One of the most cherished neo-liberal myths is that the responsibility for the malaise of Greece and the origins of its debt lie squarely in the corrupt practices of state officials and public sector workers, its clientelistic party system and the inefficiency of its tax-collecting mechanisms. This, so it is claimed, has resulted in a weak civil society and a bloated state apparatus, which has suffocated the ‘entrepreneurial’ spirit of the Greek people and held down rates of growth and modernization. The failure of Greece, a peripheral state, to ‘catch-up’ with the advanced European and western core enjoying the fruits of globalization and European integration is attributed to this phenomenon. Overall, therefore, patronage, clientelism, nepotism and corruption are seen as responsible for Greece’s plight today.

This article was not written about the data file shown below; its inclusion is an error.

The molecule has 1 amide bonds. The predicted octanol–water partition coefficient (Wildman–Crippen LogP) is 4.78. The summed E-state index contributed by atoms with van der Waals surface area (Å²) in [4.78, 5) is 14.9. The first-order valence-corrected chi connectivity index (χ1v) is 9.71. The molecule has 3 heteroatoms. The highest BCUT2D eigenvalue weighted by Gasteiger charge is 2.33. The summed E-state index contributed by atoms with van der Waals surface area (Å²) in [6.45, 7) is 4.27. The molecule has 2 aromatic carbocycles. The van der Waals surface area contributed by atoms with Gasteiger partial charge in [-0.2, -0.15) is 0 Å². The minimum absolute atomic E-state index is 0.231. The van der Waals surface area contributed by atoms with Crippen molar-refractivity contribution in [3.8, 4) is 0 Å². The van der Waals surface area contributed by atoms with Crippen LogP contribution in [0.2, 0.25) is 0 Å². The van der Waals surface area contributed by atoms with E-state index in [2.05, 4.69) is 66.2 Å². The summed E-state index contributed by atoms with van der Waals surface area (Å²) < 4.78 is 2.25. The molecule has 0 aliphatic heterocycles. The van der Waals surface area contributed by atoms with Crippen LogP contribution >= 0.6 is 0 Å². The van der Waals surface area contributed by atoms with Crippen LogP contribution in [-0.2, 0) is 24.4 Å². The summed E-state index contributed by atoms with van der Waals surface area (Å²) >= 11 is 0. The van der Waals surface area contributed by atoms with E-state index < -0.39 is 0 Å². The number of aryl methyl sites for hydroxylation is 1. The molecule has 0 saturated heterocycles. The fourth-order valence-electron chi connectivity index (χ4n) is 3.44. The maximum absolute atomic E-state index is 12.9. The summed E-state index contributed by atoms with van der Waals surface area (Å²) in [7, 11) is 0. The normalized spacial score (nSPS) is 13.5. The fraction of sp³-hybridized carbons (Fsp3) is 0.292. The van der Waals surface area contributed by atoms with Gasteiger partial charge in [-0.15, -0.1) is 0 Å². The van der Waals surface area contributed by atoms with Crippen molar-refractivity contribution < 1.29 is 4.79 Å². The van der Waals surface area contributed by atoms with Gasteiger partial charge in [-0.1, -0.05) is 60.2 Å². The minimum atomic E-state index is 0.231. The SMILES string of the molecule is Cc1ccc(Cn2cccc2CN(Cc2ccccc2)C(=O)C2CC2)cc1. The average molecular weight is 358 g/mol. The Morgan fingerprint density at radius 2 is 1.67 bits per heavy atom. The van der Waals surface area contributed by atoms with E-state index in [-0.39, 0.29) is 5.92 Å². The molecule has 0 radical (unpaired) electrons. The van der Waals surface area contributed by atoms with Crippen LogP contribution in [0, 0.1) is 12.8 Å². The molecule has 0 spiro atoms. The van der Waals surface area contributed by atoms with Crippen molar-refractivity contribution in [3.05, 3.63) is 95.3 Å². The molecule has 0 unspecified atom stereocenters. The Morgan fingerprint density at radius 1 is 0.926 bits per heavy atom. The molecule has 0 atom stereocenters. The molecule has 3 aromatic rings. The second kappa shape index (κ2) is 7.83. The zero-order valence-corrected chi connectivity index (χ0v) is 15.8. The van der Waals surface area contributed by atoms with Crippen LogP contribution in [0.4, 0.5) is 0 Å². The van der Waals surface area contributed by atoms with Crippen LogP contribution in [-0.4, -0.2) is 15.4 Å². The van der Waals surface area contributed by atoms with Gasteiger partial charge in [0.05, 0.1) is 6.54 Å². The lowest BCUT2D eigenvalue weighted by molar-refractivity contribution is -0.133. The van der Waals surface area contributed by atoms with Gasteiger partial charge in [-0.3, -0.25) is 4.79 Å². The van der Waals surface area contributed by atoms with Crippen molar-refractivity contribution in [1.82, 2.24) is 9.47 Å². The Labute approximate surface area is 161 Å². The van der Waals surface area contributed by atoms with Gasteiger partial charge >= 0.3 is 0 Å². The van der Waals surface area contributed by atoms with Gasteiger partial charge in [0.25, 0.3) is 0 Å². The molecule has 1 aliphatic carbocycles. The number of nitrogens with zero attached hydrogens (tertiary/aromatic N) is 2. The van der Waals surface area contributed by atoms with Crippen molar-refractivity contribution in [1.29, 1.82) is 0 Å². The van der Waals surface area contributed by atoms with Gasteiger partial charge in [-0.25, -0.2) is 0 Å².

Insight Greece: The Origins of the Present Crisis*
This commentary counters conservative, liberal, and social democratic explanations about Greece’s sovereign debt crisis. It advances an original analysis as to what the sources of the Greek debt are and what steps should be taken in order to emerge successfully from it. The argument put forth is that responsibility for the country’s debt should be placed squarely on the shoulders of Greece’s two main parties ruling the country since 1974 (New Democracy and PASOK) in conjunction with the Euro-Atlantic political elites, the inter-section of which is straddled by a comprador-cum-financial oligarchy Greek style. The solution is a debtor-led default and immediate exit from the eurozone. But, it is maintained that this cannot take place under the aegis of the old two-party corrupt regime.
The Greek people are not primarily responsible for the Greek debt. The cycle of debt creation via domestic and external borrowing was initiated and reproduced by the ruling elites for political and electoral purposes.
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